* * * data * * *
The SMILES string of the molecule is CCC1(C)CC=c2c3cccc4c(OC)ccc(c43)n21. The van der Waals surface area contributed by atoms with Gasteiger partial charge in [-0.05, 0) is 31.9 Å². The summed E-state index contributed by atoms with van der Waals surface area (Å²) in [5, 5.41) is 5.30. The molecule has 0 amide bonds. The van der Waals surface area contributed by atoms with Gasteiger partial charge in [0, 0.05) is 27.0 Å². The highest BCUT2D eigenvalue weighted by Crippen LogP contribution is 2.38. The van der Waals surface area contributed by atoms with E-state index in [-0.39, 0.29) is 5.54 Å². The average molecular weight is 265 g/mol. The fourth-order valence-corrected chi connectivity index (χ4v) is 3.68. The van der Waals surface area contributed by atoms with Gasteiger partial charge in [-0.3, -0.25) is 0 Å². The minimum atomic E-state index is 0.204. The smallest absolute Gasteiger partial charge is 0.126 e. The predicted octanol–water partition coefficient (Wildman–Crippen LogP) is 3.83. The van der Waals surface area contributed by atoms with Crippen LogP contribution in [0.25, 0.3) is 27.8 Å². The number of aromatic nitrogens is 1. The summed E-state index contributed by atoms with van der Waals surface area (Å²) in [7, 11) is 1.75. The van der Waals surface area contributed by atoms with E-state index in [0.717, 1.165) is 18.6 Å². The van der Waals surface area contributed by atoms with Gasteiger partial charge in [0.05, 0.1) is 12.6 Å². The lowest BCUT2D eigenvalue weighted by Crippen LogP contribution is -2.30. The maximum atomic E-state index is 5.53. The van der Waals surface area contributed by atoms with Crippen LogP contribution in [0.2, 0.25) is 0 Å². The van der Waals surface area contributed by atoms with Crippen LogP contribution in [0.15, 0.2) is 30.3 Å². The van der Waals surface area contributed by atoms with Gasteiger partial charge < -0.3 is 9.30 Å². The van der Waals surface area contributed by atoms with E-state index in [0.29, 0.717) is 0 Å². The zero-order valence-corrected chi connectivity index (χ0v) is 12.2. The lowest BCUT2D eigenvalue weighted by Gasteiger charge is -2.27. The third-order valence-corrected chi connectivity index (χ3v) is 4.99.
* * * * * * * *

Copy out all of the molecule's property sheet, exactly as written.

The SMILES string of the molecule is CCC1(C)CC=c2c3cccc4c(OC)ccc(c43)n21. The van der Waals surface area contributed by atoms with Gasteiger partial charge in [-0.05, 0) is 31.9 Å². The summed E-state index contributed by atoms with van der Waals surface area (Å²) in [5, 5.41) is 5.30. The molecule has 0 amide bonds. The van der Waals surface area contributed by atoms with Gasteiger partial charge in [0, 0.05) is 27.0 Å². The highest BCUT2D eigenvalue weighted by Crippen LogP contribution is 2.38. The van der Waals surface area contributed by atoms with E-state index in [-0.39, 0.29) is 5.54 Å². The average molecular weight is 265 g/mol. The fourth-order valence-corrected chi connectivity index (χ4v) is 3.68. The van der Waals surface area contributed by atoms with Gasteiger partial charge in [-0.3, -0.25) is 0 Å². The minimum atomic E-state index is 0.204. The smallest absolute Gasteiger partial charge is 0.126 e. The predicted octanol–water partition coefficient (Wildman–Crippen LogP) is 3.83. The van der Waals surface area contributed by atoms with Crippen LogP contribution in [0.25, 0.3) is 27.8 Å². The number of aromatic nitrogens is 1. The summed E-state index contributed by atoms with van der Waals surface area (Å²) in [7, 11) is 1.75. The van der Waals surface area contributed by atoms with E-state index in [0.717, 1.165) is 18.6 Å². The van der Waals surface area contributed by atoms with Gasteiger partial charge in [0.05, 0.1) is 12.6 Å². The lowest BCUT2D eigenvalue weighted by Crippen LogP contribution is -2.30. The maximum atomic E-state index is 5.53. The van der Waals surface area contributed by atoms with Crippen LogP contribution in [0.2, 0.25) is 0 Å². The van der Waals surface area contributed by atoms with Crippen LogP contribution in [0.15, 0.2) is 30.3 Å². The van der Waals surface area contributed by atoms with Gasteiger partial charge < -0.3 is 9.30 Å². The van der Waals surface area contributed by atoms with E-state index in [0.29, 0.717) is 0 Å². The zero-order valence-corrected chi connectivity index (χ0v) is 12.2. The lowest BCUT2D eigenvalue weighted by Gasteiger charge is -2.27. The third-order valence-corrected chi connectivity index (χ3v) is 4.99.